Dissecting Rembrandt’s Masterpiece Painting ‘The Anatomy Lesson of Dr. Nicolaes Tulp’

Anatomy Lesson Painting by Rembrandt

Rembrandt, “The Anatomy Lesson of Dr. Nicolaes Tulp,” 1632 (Photo: Mauritshuis, via Wikimedia Commons, Public Domain)

A decade before Rembrandt produced his masterpiece The Night Watch, he was a newly established portrait painter in the Dutch Republic. His first major commission in Amsterdam was a striking painting of a doctor performing a public dissection before a group of fascinated spectators.

Entitled The Anatomy Lesson of Dr. Nicolaes Tulp, this large group portrait is considered an early triumph for the 26-year-old Rembrandt. It not only exemplifies the style and techniques of the Dutch Golden Age but also demonstrates the artist's theatrical approach to a genre that was typically quite static.

Here, we will take a close look at Rembrandt's early masterpiece and explore the historical context in which it was made.


Who was Rembrandt?

Rembrandt Self Portrait

Rembrandt, “Self-Portrait,” c. 1655 (Photo: Kunsthistorisches Museum,via Wikimedia Commons, Public Domain)

Dutch artist Rembrandt Harmenszoon van Rijn (1606 – 1669) is one of the most influential figures in the history of art. His mastery of multiple disciplines and incredible productivity helped him create one of the most extraordinary oeuvres of all time.

His initial success as a portrait painter established him as a great Dutch Golden Age painter early on in his career. He also worked on a lifelong series of self-portraits that offer a uniquely intimate look into the artist's life.

In addition to painting, Rembrandt was also a masterful printmaker who, along with artist Jacques Callot, helped transform etching into fine art. Although while he never left his home in the Dutch Republic, his reputation grew through the sales and circulation of his numerous prints.


Dissections in the 17th Century

Anatomy Lesson by Rembrandt

Rembrandt, Only surviving fragment of “Dr. Deijman’s Anatomy Lesson,” 1656 (Photo: Amsterdam Museum,via Wikimedia Commons, Public Domain)

In the 17th century, anatomy lessons were open to students as well as the general public. The Amsterdam Guild of Surgeons, for instance, was allowed one public dissection a year on an executed criminal, and anyone almost anyone could attend for a fee. Dissections were often hosted in theaters so that they could accommodate copious visitors.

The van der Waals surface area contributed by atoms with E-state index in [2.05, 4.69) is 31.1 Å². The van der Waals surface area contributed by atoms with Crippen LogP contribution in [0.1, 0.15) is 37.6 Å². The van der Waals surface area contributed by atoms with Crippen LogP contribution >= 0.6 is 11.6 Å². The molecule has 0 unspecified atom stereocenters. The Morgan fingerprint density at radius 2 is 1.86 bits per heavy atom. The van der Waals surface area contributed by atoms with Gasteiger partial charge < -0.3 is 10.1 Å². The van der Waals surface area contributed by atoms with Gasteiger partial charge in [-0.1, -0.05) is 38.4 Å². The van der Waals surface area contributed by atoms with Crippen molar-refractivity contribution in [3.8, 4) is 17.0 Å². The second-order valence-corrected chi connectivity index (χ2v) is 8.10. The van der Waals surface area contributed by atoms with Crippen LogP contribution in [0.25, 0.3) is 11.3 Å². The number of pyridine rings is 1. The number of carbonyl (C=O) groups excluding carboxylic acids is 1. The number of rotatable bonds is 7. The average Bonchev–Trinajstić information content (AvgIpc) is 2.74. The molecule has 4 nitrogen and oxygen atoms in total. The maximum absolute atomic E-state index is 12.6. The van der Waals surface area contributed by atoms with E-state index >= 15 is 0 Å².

Commissioning The Anatomy Lesson of Dr. Nicolaes Tulp

Portrait of Nicolaes Tulp

Nicolaes Eliaszoon Pickenoy, “Portrait of Nicolaes Tulp,” c. 1650-1699 (Photo: Amsterdam Museum,via Wikimedia Commons, Public Domain)

Rembrandt was just 26-years-old when he was commissioned by the Surgeon's Guild of Amsterdam to create a group portrait of public dissection, which shows how highly regarded he was as an artist at such a young age. As was customary for group portraits, all of the sitters paid a fee to be included in the painting. The more central the position—such as the case for Dr. Tulp—the higher the price.


Analysis of the Painting



Anatomy Lesson Painting by Rembrandt

Rembrandt, “The Anatomy Lesson of Dr. Nicolaes Tulp,” 1632 (Photo: Mauritshuis,via Wikimedia Commons, Public Domain)

The most noticeable aspect of The Anatomy Lesson of Dr. Nicolaes Tulp is the number of characters in the composition. Rembrandt utilizes all of the 7 x 5.5 feet canvas to give all nine figures a certain amount of importance.

The corpse, for instance, is placed in the center of the composition with Christ-like iconography. Dr. Tulp is just right from the center and several students in the background are stacked on top of each other so each of their expressions is visible to the viewer. This dynamic arrangement is unlike most group portraits and instead resembles a mise-en-scène; it's as though the figures were placed on a stage.


The Dissection

Detail of The Anatomy Lesson Painting by Rembrandt

Rembrandt, Detail of “The Anatomy Lesson of Dr. Nicolaes Tulp,” 1632 (Photo: Mauritshuis,via Wikimedia Commons, Public Domain)

The dissection itself took place on January 31, 1632, and was performed on the body of a criminal who was executed earlier the same day. While most of the painting reveals Rembrandt's surprising amount of anatomical knowledge, the artist also took several creative liberties in the painting.

One of those liberties is excluding the preparator, the person whose function was to prepare the body for the dissection. Instead, Dr. Tulp handles the corpse directly—a task that he would not have normally done as the doctor. Additionally, in the painting, the dissection appears to be starting at the arm. However, in normal circumstances, it would have begun by opening the chest cavity, as the internal organs decay most rapidly.


The Corpse

Anatomy Lesson Painting by Rembrandt

Rembrandt, Detail of “The Anatomy Lesson of Dr. Nicolaes Tulp,” 1632 (Photo: Mauritshuis,via Wikimedia Commons, Public Domain)

The corpse that Dr. Tulp is dissecting is a criminal known by the alias Aris Kindt, who was convicted and hanged for armed robbery. Rembrandt colors the body in a grayish pallor to distinguish him from the living characters. Additionally, he adds an umbra mortis—or, the “shadow of death”over the face of the corpse to emphasize the fact that he is deceased.

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Margherita Cole

Margherita Cole is a Contributing Writer at My Modern Met and illustrator based in Southern California. She holds a BA in Art History with a minor in Studio Art from Wofford College, and an MA in Illustration: Authorial Practice from Falmouth University in the UK. She wrote and illustrated an instructional art book about how to draw cartoons titled 'Cartooning Made Easy: Circle, Triangle, Square' that was published by Walter Foster in 2022.
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